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# proof of primitive element theorem

###### Theorem.

Let $F$ and $K$ be arbitrary fields, and let $K$ be an extension of $F$ of finite degree. Then there exists an element $\alpha\in K$ such that $K=F(\alpha)$ if and only if there are finitely many fields $L$ with $F\subseteq L\subseteq K$.

###### Proof.

Suppose first that $K=F(\alpha)$. Since $K/F$ is finite, $\alpha$ is algebraic over $F$. Let $m(x)$ be the minimal polynomial of $\alpha$ over $F$. Now, let $L$ be an intermediary field with $F\subseteq L\subseteq K$ and let $m^{{\prime}}(x)$ be the minimal polynomial of $\alpha$ over $L$. Also, let $L^{{\prime}}$ be the field generated by the coefficients of the polynomial $m^{{\prime}}(x)$. Thus, the minimal polynomial of $\alpha$ over $L^{{\prime}}$ is still $m^{{\prime}}(x)$ and $L^{{\prime}}\subseteq L$. By the properties of the minimal polynomial, and since $m(\alpha)=0$, we have a divisibility $m^{{\prime}}(x)|m(x)$, and so:

$[K:L]=\deg(m^{{\prime}}(x))=[K:L^{{\prime}}].$ |

Since we know that $L^{{\prime}}\subseteq L$, this implies that $L^{{\prime}}=L$. Thus, this shows that each intermediary subfield $F\subseteq L\subseteq K$ corresponds with the field of definition of a (monic) factor of $m(x)$. Since the polynomial $m(x)$ has only finitely many monic factors, we conclude that there can be only finitely many subfields of $K$ containing $F$.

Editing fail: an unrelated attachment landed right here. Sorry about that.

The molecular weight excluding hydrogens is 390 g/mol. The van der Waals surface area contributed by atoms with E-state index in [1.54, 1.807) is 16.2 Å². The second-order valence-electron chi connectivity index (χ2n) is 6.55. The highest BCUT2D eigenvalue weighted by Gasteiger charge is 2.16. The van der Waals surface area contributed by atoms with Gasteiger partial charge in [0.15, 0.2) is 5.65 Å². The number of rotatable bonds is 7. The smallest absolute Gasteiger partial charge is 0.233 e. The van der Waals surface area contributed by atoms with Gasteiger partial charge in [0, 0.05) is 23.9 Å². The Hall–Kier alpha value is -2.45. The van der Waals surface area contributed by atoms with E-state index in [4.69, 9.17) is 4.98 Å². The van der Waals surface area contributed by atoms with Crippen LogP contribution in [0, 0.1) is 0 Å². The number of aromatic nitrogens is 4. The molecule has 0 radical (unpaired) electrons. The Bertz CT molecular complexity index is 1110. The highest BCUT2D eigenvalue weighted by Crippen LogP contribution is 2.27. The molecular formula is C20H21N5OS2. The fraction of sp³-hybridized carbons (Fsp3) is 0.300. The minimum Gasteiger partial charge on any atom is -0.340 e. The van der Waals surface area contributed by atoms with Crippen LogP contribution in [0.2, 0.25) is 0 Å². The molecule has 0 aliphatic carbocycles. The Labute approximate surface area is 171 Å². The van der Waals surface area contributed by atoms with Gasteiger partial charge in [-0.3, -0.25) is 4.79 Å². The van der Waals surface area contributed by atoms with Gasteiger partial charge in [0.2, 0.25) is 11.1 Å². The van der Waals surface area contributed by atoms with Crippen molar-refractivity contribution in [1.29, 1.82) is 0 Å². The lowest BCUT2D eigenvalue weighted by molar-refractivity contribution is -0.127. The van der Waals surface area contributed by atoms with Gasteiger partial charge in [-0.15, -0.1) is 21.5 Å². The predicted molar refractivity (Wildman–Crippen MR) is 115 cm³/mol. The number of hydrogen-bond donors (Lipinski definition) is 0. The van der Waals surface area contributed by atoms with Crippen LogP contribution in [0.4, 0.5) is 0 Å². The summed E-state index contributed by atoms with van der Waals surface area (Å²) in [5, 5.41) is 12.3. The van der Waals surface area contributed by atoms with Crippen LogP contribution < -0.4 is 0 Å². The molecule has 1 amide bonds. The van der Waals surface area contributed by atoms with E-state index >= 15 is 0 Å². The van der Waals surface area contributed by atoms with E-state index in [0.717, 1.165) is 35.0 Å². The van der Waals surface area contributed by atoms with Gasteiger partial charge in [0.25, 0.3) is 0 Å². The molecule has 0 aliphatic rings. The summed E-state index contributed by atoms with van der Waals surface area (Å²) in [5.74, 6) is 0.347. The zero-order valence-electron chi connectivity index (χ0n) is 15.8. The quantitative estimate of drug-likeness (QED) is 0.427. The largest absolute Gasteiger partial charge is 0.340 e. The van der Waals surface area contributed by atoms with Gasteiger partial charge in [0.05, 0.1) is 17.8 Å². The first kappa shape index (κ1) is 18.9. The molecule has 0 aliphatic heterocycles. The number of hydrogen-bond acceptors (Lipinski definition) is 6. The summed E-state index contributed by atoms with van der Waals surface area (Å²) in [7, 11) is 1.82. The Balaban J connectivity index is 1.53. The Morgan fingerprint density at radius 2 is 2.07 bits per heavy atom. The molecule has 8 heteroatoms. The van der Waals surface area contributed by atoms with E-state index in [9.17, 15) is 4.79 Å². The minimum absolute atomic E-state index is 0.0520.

Now suppose conversely that there are only finitely many such intermediary fields $L$. If $F$ is a finite field, then so is $K$, and we have an explicit description of all such possibilities; all such extensions are generated by a single element. So assume $F$ (and therefore $K$) are infinite. Let $\alpha_{1},\alpha_{2},\ldots,\alpha_{n}$ be a basis for $K$ over $F$. Then $K=F(\alpha_{1},\ldots,\alpha_{n})$. So if we can show that any field extension generated by two elements is also generated by one element, we will be done: simply apply the result to the last two elements $\alpha_{{j-1}}$ and $\alpha_{j}$ repeatedly until only one is left.

So assume $K=F(\beta,\gamma)$. Consider the set of elements $\{\beta+a\gamma\}$ for $a\in F^{{\times}}$. By assumption, this set is infinite, but there are only finitely many fields intermediate between $K$ and $F$; so two values must generate the same extension $L$ of $F$, say $\beta+a\gamma$ and $\beta+b\gamma$. This field $L$ contains

$\frac{(\beta+a\gamma)-(\beta+b\gamma)}{a-b}=\gamma$ |

and

$\frac{(\beta+a\gamma)/a-(\beta+b\gamma)/b}{1/a-1/b}=\beta$ |

and so letting $\alpha=\beta+a\gamma$, we see that

$F(\alpha)=L=F(\beta,\gamma)=K.$ |

∎

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